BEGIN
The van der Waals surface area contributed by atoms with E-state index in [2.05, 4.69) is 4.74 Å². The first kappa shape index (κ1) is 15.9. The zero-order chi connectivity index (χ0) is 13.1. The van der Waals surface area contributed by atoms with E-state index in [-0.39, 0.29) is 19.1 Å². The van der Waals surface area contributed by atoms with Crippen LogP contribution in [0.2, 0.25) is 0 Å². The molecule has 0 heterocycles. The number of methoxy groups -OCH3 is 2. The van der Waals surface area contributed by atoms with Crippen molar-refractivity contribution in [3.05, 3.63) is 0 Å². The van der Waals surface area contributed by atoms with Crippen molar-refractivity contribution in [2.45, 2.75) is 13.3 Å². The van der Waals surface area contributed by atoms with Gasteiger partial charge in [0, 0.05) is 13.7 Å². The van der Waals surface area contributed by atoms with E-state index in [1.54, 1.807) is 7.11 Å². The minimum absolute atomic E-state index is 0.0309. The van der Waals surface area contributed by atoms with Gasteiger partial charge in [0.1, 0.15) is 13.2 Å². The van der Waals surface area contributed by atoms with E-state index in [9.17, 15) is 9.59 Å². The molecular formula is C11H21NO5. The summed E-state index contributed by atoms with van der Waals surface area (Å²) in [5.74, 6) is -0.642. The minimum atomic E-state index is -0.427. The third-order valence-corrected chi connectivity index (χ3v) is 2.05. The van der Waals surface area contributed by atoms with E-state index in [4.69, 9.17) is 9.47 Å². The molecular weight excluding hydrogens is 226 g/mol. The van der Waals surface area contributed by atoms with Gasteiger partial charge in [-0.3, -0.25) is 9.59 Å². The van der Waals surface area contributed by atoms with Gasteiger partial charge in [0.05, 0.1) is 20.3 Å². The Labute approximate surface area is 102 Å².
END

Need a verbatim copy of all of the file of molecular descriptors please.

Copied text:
The van der Waals surface area contributed by atoms with E-state index in [2.05, 4.69) is 4.74 Å². The first kappa shape index (κ1) is 15.9. The zero-order chi connectivity index (χ0) is 13.1. The van der Waals surface area contributed by atoms with E-state index in [-0.39, 0.29) is 19.1 Å². The van der Waals surface area contributed by atoms with Crippen LogP contribution in [0.2, 0.25) is 0 Å². The molecule has 0 heterocycles. The number of methoxy groups -OCH3 is 2. The van der Waals surface area contributed by atoms with Crippen molar-refractivity contribution in [3.05, 3.63) is 0 Å². The van der Waals surface area contributed by atoms with Crippen molar-refractivity contribution in [2.45, 2.75) is 13.3 Å². The van der Waals surface area contributed by atoms with Gasteiger partial charge in [0, 0.05) is 13.7 Å². The van der Waals surface area contributed by atoms with E-state index in [1.54, 1.807) is 7.11 Å². The minimum absolute atomic E-state index is 0.0309. The van der Waals surface area contributed by atoms with Gasteiger partial charge in [0.1, 0.15) is 13.2 Å². The van der Waals surface area contributed by atoms with E-state index in [9.17, 15) is 9.59 Å². The molecular formula is C11H21NO5. The summed E-state index contributed by atoms with van der Waals surface area (Å²) in [5.74, 6) is -0.642. The minimum atomic E-state index is -0.427. The third-order valence-corrected chi connectivity index (χ3v) is 2.05. The van der Waals surface area contributed by atoms with E-state index in [4.69, 9.17) is 9.47 Å². The molecular weight excluding hydrogens is 226 g/mol. The van der Waals surface area contributed by atoms with Gasteiger partial charge in [-0.3, -0.25) is 9.59 Å². The van der Waals surface area contributed by atoms with Gasteiger partial charge in [0.05, 0.1) is 20.3 Å². The Labute approximate surface area is 102 Å².